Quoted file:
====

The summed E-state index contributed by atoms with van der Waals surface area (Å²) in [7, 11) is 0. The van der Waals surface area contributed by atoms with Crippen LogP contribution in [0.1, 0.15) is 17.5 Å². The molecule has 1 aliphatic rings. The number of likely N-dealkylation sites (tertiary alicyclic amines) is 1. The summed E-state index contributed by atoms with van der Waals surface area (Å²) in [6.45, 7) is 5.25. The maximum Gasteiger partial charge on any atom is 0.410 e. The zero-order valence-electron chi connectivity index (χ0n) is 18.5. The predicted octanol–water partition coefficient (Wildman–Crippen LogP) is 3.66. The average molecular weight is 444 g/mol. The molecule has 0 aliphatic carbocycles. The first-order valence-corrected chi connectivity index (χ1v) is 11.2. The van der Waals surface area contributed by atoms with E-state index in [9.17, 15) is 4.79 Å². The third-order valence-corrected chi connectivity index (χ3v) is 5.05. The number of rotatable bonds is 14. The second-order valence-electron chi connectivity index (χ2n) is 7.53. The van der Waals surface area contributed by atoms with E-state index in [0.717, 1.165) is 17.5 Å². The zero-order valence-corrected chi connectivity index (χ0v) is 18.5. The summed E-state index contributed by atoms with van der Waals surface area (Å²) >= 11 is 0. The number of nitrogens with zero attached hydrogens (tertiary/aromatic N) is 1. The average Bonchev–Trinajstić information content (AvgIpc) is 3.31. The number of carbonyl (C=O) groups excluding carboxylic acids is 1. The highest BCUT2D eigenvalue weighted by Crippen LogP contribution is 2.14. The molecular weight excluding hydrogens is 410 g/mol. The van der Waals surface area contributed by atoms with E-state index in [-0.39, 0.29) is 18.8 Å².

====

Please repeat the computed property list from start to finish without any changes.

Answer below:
The summed E-state index contributed by atoms with van der Waals surface area (Å²) in [7, 11) is 0. The van der Waals surface area contributed by atoms with Crippen LogP contribution in [0.1, 0.15) is 17.5 Å². The molecule has 1 aliphatic rings. The number of likely N-dealkylation sites (tertiary alicyclic amines) is 1. The summed E-state index contributed by atoms with van der Waals surface area (Å²) in [6.45, 7) is 5.25. The maximum Gasteiger partial charge on any atom is 0.410 e. The zero-order valence-electron chi connectivity index (χ0n) is 18.5. The predicted octanol–water partition coefficient (Wildman–Crippen LogP) is 3.66. The average molecular weight is 444 g/mol. The molecule has 0 aliphatic carbocycles. The first-order valence-corrected chi connectivity index (χ1v) is 11.2. The van der Waals surface area contributed by atoms with E-state index in [9.17, 15) is 4.79 Å². The third-order valence-corrected chi connectivity index (χ3v) is 5.05. The number of rotatable bonds is 14. The second-order valence-electron chi connectivity index (χ2n) is 7.53. The van der Waals surface area contributed by atoms with E-state index in [0.717, 1.165) is 17.5 Å². The zero-order valence-corrected chi connectivity index (χ0v) is 18.5. The summed E-state index contributed by atoms with van der Waals surface area (Å²) >= 11 is 0. The number of nitrogens with zero attached hydrogens (tertiary/aromatic N) is 1. The average Bonchev–Trinajstić information content (AvgIpc) is 3.31. The number of carbonyl (C=O) groups excluding carboxylic acids is 1. The highest BCUT2D eigenvalue weighted by Crippen LogP contribution is 2.14. The molecular weight excluding hydrogens is 410 g/mol. The van der Waals surface area contributed by atoms with E-state index in [-0.39, 0.29) is 18.8 Å².